Portugal is hot.
I’ve been focusing time and attention on this country for the past two-and-a-half years. My first visit, I bought a small apartment as a rental investment that is proving to have been one of the best property investment purchases of my career (and that’s more than 40 buys across two-dozen countries).
The timing was right for buying at the time of my first trip. It was the ideal moment to get into this market. Contacts I trusted assured me Portugal had turned the corner from its post-2008 recession and that property values would begin rising and continue steadily up for the foreseeable future… so I pulled the trigger.
Indeed, property prices have increased nicely over the last 30 months, as expected. That said, it’s not too late to find decent deals. The screaming bargains (of the kind that I was able to find in 2015) are no more, but you still can get a great deal on a solid investment.
If you’re in the market to diversify your property portfolio into the eurozone, I recommend you take a close look at what Portugal has to offer. Today I’d suggest focusing on key neighborhoods on the renaissance path in Lisbon.
However, right now it’s not the real estate that is drawing attention to Portugal. It’s residency.
At least three colleagues are currently seeking residency in Portugal… not for themselves, but for their children.
The aim is to set their kids up with lifelong options in Europe. Establish residency for your child in Portugal today, and that child is eligible to apply for naturalization in six years.
And a kid with an EU passport has a boatload of Continental lifestyle and employment options in his future.
In fact, I, too, am considering Portugal as an option for acquiring EU citizenship for my two children who don’t already have it. However, the route I’m pursuing is a little outside the box.
Portugal offers a citizenship-through-ancestry option for anyone who can prove a Sephardic Jewish connection in his family tree. As it turns out, I have Jewish grandparents. I’ve been tracing that lineage and now believe my grandparents may have come from a Sephardic line.
Assuming I’m correct and my proof of connection is sufficient, my children would then qualify for Portuguese citizenship.
Why are so many people trying to get a Portuguese passport… for themselves and their offspring?
A Portugal passport is one of the best travel documents in the world. You could say, depending how you analyze things, that it’s better than a U.S. passport.
A U.S. passport holder currently can travel to 156 countries visa-free or acquiring a visa on entry. With a Portugal passport, you can travel to 155 countries visa-free or acquiring a visa on entry.
However, the countries you can travel to visa-free with a Portugal passport include Brazil and Venezuela. That’s not the case for the U.S. passport holder.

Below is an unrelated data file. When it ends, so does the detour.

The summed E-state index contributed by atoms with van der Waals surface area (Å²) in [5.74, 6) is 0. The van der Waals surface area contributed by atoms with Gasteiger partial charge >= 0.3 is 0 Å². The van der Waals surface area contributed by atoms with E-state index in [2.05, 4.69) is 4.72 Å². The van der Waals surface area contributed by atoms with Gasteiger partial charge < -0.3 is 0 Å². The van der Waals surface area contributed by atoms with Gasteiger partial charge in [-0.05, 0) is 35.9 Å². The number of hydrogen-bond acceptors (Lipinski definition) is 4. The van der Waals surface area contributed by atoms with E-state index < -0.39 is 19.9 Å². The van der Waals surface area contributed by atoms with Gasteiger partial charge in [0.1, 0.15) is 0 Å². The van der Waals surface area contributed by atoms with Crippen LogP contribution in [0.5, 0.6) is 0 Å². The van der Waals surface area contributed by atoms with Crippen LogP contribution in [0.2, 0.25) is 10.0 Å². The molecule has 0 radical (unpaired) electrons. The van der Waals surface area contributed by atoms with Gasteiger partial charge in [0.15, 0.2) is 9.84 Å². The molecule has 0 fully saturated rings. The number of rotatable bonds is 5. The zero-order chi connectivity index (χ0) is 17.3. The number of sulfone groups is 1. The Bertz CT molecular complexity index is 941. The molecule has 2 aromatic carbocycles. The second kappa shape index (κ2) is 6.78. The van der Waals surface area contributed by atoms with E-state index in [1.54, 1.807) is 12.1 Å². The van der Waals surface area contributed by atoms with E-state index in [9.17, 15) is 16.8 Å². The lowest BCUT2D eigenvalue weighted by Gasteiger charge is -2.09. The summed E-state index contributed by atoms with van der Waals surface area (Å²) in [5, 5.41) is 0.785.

The countries a U.S. passport will get you into visa-free (or visa on arrival) that are not on the Portugal passport list are three African countries most Americans have never heard of plus Mongolia.
Mongolia allows citizens from but 21 countries to enter visa-free with a non-diplomatic passport… so holding a U.S. passport is a great advantage for anyone who gets a hankering to visit the homeland of Genghis Khan.
For most people, though, the visa-free travel differences between a Portuguese passport and a U.S. one don’t matter.
On the other hand, the EU residency and work permit options that a Portuguese passport opens up can be significant.
The Sephardic Jewish ancestry option doesn’t work for everyone, of course, so colleagues trying to obtain Portuguese residency and citizenship for their kids are going the Golden Visa route (which means buying property in Portugal) or helping their children to show enough income to support themselves… perhaps the most straightforward residency option of all.
Not everyone can afford to buy a piece of property in Portugal as a means for establishing residency for their children, but if you can swing it, do it before the child turns 25. That’s the official cut-off age for children to qualify as a dependent under your residency application.
The investment requirements for Portugal’s Golden Visa program can be as low as 280,000 euros when you take advantage of the two allowable reductions—one for investing in a low-density region and the other for investing in a property more than 30 years old.
The baseline required investment amount is 500,000 euros. That drops to 400,000 euros for rural areas and then drops again to 280,000 euros if the property in the rural area is more than 30 years old. The challenge can be finding properties of that age in rural areas that are selling for at least 280,000 euros.
For properties older than 30 years in areas considered high density, the investment threshold is 350,000 euros.
If you can’t find a single piece of property meeting the investment threshold for the area or age of property you’re looking for, Portugal allows you to combine multiple properties to qualify for its Golden Visa program.
Also note that the Golden Visa minimum investment amount is less than that for other European visa-by-real-estate options. Furthermore, it only requires you to be in the country one week a year to maintain the residency status.
Using income to qualify for residency in Portugal requires you to spend at least half the year in the country. Of course, showing an income of at least 1,200 euros is easier for most people than making a real estate purchase.
It’s fairly easy to establish residency in Portugal… and this country’s path to citizenship is likewise straightforward. After being a legal resident for six years, you can apply for naturalization. You’ll need to speak enough Portuguese to pass a test, but after six years of residency you should be able to manage that.